Maoist activities ebbed in the state after the ‘Operation Green Hunt’ was launched with the joint forces mounting attacks on the Left-wing rebels killing many including CPI (Maoist) politburo member Kishenji. Kishenji, who was leading the rebels’ activities in the state, was killed in an encounter with the joint forces on November 24, 2011. The state had witnessed a spurt in Maoist violence towards the end of 2008. “I can’t say that they are not regrouping. Because they have been making efforts to regroup for quite some time. But we are on high alert and there has been no instance of Maoist violence in Junglemahal area in last four years,” IG (CRPF) West Bengal sector Vivek Sahay told PTI.

The latest intelligence reports said the ultras were trying to form small groups in the area and rebuild their movement from the scratch. “In comparison to past three years, since last six months there has been a surge in their movements… Although it’s not too big but this time during Martyrs’ Day observed by the Maoists there has been a partial response in the areas,” a senior state Intelligence Bureau official said. According to officials, the squads of Maoist leaders Bikash in Lalgarh area (West Midnapore), Ranjit in Ayodha hills (Purulia), Madan Mahato in Jambani, Akash, and Jayanto are trying to regroup and recruit new people. Small Maoist groups were also reported in Kashi Jungle, Burishole, Salboni and other parts trying to regroup and regain public support.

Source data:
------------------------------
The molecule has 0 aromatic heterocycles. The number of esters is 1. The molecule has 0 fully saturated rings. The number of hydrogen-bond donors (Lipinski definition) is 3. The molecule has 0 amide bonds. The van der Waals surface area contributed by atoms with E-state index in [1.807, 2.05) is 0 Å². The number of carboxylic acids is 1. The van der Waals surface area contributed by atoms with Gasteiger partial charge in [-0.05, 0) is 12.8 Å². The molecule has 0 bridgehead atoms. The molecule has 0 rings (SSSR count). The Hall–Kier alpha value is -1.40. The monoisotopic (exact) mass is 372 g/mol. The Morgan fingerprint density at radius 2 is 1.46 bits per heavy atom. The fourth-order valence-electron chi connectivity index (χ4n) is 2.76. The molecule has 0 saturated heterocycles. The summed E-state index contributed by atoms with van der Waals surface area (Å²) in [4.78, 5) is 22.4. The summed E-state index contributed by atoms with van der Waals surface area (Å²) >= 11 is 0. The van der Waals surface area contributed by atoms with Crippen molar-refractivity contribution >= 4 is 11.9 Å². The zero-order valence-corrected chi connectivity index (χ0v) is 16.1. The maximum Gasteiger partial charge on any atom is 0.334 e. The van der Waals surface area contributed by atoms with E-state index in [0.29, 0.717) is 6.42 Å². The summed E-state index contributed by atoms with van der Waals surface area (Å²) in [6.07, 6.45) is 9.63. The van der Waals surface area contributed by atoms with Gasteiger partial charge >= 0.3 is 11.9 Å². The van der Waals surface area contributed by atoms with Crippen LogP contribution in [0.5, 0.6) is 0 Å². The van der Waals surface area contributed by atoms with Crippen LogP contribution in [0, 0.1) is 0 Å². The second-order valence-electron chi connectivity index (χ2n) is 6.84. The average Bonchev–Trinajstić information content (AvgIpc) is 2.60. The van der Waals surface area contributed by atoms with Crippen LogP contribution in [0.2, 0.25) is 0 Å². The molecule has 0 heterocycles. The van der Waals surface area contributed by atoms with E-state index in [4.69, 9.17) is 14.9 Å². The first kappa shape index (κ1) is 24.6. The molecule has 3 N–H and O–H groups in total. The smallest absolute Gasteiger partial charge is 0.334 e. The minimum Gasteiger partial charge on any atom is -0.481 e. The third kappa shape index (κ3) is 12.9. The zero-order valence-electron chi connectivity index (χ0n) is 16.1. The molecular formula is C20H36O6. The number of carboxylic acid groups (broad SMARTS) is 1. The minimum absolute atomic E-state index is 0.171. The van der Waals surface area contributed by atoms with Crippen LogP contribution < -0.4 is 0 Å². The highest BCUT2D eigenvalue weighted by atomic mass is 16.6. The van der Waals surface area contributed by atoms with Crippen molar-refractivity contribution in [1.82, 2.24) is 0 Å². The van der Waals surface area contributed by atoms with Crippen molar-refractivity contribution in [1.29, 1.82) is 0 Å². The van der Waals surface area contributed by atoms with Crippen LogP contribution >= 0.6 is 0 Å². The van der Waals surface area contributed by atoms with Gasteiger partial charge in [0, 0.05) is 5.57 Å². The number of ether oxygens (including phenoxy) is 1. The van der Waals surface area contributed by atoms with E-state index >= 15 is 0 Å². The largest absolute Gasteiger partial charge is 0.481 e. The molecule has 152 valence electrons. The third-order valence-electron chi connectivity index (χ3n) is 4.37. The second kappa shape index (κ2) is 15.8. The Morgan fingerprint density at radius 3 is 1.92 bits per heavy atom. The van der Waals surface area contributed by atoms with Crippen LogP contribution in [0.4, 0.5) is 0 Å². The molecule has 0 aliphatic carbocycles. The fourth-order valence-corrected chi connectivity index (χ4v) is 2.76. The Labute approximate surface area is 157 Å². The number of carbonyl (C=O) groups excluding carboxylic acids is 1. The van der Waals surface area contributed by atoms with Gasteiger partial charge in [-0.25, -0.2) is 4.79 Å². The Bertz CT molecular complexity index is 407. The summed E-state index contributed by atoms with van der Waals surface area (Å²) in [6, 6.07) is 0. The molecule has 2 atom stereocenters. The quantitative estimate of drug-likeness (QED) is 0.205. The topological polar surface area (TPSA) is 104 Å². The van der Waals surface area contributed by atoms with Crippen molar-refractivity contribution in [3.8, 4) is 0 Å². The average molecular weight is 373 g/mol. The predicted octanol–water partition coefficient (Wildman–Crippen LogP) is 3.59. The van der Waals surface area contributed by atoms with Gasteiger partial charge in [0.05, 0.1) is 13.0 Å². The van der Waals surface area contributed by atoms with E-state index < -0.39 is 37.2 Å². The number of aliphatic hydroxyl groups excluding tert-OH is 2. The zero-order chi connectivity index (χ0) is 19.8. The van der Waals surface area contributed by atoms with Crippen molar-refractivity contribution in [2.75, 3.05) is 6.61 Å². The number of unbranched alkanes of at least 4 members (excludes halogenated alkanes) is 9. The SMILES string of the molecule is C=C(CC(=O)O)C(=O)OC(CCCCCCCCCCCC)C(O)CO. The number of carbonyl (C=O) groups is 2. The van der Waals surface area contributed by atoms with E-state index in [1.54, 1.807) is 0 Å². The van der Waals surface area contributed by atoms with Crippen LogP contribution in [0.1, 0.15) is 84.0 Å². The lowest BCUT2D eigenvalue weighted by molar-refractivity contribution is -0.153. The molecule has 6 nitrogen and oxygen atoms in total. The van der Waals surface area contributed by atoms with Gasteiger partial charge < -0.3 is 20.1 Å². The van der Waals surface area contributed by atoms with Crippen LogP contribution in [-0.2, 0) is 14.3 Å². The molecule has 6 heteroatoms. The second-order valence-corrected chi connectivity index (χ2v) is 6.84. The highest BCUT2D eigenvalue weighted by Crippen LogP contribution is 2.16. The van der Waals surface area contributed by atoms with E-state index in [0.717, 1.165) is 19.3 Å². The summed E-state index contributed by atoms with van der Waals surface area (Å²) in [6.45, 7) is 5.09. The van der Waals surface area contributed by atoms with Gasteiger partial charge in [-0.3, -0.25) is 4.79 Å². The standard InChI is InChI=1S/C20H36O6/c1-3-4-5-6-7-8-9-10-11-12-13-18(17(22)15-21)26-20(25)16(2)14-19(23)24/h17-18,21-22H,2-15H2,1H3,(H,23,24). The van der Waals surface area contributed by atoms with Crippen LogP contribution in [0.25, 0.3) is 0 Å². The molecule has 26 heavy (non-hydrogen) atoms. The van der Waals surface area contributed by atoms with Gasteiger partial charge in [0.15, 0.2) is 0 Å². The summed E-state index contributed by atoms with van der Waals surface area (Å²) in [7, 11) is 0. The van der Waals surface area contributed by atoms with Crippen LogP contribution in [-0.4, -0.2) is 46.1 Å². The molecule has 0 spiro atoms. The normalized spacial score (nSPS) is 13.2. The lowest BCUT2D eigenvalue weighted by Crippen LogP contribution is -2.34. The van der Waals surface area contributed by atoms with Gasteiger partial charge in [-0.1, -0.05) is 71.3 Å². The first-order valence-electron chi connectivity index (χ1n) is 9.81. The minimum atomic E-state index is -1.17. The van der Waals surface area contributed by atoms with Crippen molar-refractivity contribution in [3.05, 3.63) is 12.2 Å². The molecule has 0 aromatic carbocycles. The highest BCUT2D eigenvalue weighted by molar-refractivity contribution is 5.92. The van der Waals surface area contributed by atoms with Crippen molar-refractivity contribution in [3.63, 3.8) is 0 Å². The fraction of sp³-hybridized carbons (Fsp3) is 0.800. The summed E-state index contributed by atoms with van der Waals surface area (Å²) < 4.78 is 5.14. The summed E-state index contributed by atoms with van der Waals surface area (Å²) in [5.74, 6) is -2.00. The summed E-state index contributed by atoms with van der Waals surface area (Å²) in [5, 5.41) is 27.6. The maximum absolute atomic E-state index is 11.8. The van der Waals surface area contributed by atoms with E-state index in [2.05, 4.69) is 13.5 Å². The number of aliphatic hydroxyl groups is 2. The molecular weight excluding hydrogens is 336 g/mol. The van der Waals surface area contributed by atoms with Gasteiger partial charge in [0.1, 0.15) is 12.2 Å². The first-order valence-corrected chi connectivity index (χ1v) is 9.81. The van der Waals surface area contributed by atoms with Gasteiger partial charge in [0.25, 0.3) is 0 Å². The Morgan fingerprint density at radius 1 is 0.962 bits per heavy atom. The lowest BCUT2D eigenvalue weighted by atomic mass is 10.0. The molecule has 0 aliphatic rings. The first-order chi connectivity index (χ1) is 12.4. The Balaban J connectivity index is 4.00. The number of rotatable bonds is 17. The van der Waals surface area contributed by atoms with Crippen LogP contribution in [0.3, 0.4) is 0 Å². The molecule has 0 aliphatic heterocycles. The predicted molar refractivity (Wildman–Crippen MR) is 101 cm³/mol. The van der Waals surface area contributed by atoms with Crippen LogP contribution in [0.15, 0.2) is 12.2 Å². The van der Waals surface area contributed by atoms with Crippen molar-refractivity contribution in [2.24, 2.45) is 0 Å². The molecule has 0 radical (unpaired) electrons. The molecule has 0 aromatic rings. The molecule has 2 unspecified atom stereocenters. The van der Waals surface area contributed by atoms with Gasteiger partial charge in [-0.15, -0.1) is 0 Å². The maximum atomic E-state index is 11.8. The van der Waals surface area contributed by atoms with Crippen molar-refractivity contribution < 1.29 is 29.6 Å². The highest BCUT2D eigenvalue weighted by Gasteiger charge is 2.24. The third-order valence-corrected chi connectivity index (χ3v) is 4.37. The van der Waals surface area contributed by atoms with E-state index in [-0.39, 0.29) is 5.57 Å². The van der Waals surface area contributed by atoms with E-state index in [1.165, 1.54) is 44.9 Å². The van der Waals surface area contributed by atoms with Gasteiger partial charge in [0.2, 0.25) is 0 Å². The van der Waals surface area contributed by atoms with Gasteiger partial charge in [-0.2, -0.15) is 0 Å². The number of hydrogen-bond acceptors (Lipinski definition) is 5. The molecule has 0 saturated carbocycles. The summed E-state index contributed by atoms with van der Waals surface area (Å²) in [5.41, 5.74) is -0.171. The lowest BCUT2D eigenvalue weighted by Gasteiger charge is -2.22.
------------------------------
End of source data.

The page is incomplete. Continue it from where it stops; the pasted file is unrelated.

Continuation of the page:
The officials also stated that there are reports these leaders visit villages either individually or in small groups and are trying to rejuvenate sleeping cells and sympathisers of the red ultras. According to IB officials, for the first time in four years, Peoples’ Committee Against Police Atrocities (PCPA), an organisation backed by Maoists, and Maoist posters were found in Junglemahal area during the Martyrs’ Day observation. One reason why the Maoists are keen to come back to the area is the topography of the region, which with its dense forests and hilly terrains provide an ideal backdrop for their clandestine activity, IB officials said. Another factor which works in their favour is the ready source of cadres among the tribal people of the region which is underdeveloped in terms of job availability and infrastructure, the officials said. The terrain also suits their methods of guerrilla warfare while taking on the security forces and police personnel.